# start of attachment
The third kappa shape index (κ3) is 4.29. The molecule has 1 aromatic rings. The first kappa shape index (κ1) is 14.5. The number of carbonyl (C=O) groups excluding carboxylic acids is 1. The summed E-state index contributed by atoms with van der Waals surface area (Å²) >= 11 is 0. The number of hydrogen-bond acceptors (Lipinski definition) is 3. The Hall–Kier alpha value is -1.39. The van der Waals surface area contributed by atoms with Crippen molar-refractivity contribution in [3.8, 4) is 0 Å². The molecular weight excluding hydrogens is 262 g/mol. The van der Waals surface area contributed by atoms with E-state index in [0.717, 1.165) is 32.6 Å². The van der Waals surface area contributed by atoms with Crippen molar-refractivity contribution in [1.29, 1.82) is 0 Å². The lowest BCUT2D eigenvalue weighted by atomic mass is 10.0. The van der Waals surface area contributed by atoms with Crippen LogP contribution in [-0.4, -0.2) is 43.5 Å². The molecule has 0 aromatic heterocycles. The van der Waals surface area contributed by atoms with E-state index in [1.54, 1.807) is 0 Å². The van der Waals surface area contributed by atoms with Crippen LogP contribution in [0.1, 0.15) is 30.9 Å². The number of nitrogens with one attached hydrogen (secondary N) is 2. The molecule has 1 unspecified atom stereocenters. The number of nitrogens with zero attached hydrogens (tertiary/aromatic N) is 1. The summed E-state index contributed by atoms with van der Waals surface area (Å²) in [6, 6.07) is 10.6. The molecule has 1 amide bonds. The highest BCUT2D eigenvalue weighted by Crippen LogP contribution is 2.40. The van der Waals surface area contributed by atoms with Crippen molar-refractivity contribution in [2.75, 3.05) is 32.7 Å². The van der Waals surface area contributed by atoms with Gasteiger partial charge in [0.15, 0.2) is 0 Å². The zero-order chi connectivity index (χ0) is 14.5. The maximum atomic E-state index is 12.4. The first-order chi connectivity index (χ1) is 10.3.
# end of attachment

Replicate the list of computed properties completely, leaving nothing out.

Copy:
The third kappa shape index (κ3) is 4.29. The molecule has 1 aromatic rings. The first kappa shape index (κ1) is 14.5. The number of carbonyl (C=O) groups excluding carboxylic acids is 1. The summed E-state index contributed by atoms with van der Waals surface area (Å²) >= 11 is 0. The number of hydrogen-bond acceptors (Lipinski definition) is 3. The Hall–Kier alpha value is -1.39. The van der Waals surface area contributed by atoms with Crippen molar-refractivity contribution in [3.8, 4) is 0 Å². The molecular weight excluding hydrogens is 262 g/mol. The van der Waals surface area contributed by atoms with E-state index in [0.717, 1.165) is 32.6 Å². The van der Waals surface area contributed by atoms with Crippen molar-refractivity contribution in [1.29, 1.82) is 0 Å². The lowest BCUT2D eigenvalue weighted by atomic mass is 10.0. The van der Waals surface area contributed by atoms with Crippen LogP contribution in [-0.4, -0.2) is 43.5 Å². The molecule has 0 aromatic heterocycles. The van der Waals surface area contributed by atoms with E-state index in [1.54, 1.807) is 0 Å². The van der Waals surface area contributed by atoms with Crippen LogP contribution in [0.1, 0.15) is 30.9 Å². The number of nitrogens with one attached hydrogen (secondary N) is 2. The molecule has 1 unspecified atom stereocenters. The number of nitrogens with zero attached hydrogens (tertiary/aromatic N) is 1. The summed E-state index contributed by atoms with van der Waals surface area (Å²) in [6, 6.07) is 10.6. The molecule has 1 amide bonds. The highest BCUT2D eigenvalue weighted by Crippen LogP contribution is 2.40. The van der Waals surface area contributed by atoms with Crippen molar-refractivity contribution in [2.75, 3.05) is 32.7 Å². The van der Waals surface area contributed by atoms with Gasteiger partial charge in [0.15, 0.2) is 0 Å². The zero-order chi connectivity index (χ0) is 14.5. The maximum atomic E-state index is 12.4. The first-order chi connectivity index (χ1) is 10.3.